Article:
Fast Times at Ridgemont High reported a shake-up in studio filmmaking


Directed by Amy Heckerling, “Fast Times at Ridgemont High” marked the debut of Cameron Crowe (“Almost Famous”, “Say Anything…”, “Jerry Maguire”), and the film was based on a book he wrote about his own youth. “The studio hierarchy never took the movie seriously,” Crowe said. Variety. “In fact, they kind of closed their eyes, we could barely get on the pitch.” Crowe recalled a time when they were trying to get onto the studio lot to shoot, and a front door worker named “Scotty” was the only person who actually remembered the movie even happening.

“The other guys were like ‘What are you doing trying to get on the pitch?’ We’re like, ‘We’re doing this movie called ‘Fast Times at Ridgemont High.’ And they said, ‘No, the studio isn’t doing a movie called ‘Fast Times at Ridgemont High.’ We really snuck in.”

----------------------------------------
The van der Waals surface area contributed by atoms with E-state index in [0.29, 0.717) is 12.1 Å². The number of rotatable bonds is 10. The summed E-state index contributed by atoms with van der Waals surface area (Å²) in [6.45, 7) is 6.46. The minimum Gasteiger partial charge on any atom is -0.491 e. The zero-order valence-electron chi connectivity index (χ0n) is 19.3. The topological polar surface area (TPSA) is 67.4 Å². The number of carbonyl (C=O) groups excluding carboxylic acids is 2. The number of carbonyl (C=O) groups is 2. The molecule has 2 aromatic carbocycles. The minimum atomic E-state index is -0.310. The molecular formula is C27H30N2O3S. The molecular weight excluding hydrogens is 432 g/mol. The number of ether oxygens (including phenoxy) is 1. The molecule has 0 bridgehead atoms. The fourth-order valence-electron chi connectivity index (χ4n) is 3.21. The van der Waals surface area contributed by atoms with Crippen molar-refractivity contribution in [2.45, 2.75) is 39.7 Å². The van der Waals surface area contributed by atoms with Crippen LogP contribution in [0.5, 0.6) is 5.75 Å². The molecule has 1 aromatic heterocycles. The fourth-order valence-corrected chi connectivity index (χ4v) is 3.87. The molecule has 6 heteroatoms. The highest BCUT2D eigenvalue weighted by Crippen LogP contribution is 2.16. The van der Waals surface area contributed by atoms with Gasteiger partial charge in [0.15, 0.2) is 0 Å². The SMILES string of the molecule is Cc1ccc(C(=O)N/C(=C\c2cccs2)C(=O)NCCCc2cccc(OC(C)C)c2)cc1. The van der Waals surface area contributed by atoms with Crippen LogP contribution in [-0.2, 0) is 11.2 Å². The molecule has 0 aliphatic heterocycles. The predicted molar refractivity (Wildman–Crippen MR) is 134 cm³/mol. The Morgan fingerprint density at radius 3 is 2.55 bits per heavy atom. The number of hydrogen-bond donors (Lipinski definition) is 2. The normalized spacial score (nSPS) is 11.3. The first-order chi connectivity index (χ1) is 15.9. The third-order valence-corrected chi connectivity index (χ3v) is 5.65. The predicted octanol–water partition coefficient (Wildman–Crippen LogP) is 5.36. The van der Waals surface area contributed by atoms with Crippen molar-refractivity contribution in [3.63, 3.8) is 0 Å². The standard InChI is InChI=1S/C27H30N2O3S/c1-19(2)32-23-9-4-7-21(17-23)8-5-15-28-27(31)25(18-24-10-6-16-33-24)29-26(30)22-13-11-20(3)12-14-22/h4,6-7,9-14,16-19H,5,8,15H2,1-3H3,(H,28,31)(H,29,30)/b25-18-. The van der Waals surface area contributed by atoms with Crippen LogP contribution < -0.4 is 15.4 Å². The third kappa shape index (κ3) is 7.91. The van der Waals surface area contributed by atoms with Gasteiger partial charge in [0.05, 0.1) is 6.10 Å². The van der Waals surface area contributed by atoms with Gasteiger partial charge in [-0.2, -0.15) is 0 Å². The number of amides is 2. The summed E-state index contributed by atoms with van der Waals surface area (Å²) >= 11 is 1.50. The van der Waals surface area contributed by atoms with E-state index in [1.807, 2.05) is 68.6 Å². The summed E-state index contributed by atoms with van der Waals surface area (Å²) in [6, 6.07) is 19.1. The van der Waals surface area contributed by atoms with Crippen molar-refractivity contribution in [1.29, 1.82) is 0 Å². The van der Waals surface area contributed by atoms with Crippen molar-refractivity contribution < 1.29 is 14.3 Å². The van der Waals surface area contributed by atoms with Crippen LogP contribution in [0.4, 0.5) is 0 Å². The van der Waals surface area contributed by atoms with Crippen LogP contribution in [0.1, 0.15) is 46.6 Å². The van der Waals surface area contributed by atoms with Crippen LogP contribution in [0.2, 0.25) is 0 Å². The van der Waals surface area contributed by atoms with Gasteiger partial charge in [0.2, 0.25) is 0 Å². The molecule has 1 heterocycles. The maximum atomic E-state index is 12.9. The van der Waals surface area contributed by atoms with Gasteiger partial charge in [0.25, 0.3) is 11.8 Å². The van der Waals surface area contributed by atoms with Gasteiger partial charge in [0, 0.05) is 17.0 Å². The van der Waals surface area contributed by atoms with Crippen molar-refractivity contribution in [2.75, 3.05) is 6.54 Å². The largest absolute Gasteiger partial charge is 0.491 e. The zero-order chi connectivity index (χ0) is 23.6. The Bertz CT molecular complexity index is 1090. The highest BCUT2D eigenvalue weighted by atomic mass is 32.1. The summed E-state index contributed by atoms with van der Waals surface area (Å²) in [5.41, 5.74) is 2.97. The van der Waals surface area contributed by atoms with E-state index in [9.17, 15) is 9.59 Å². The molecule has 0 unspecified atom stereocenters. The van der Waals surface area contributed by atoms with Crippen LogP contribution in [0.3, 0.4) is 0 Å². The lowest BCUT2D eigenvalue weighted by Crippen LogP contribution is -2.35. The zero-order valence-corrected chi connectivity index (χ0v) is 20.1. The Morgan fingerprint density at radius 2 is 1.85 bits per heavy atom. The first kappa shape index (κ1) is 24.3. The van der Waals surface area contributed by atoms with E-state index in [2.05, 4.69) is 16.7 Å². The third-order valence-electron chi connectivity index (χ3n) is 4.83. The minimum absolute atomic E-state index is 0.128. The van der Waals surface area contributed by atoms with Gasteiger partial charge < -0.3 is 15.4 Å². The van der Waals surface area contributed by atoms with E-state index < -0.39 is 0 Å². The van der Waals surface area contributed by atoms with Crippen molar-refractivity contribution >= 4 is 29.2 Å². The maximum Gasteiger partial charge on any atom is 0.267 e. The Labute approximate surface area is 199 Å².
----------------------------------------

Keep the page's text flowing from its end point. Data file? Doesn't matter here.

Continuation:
Upon its release, critics were divided on how they felt about the movie, which is understandable when there really was nothing like it at the time. Over the years, ‘Fast Times at Ridgemont High’ has been ranked as a pivotal moment in the teen movie canon, even earning a Criterion release in 2021. ‘Fast Times’ has proven storytelling worth honest about teenagers and warts and all, and the movie world is a better place for it.


Comments are closed.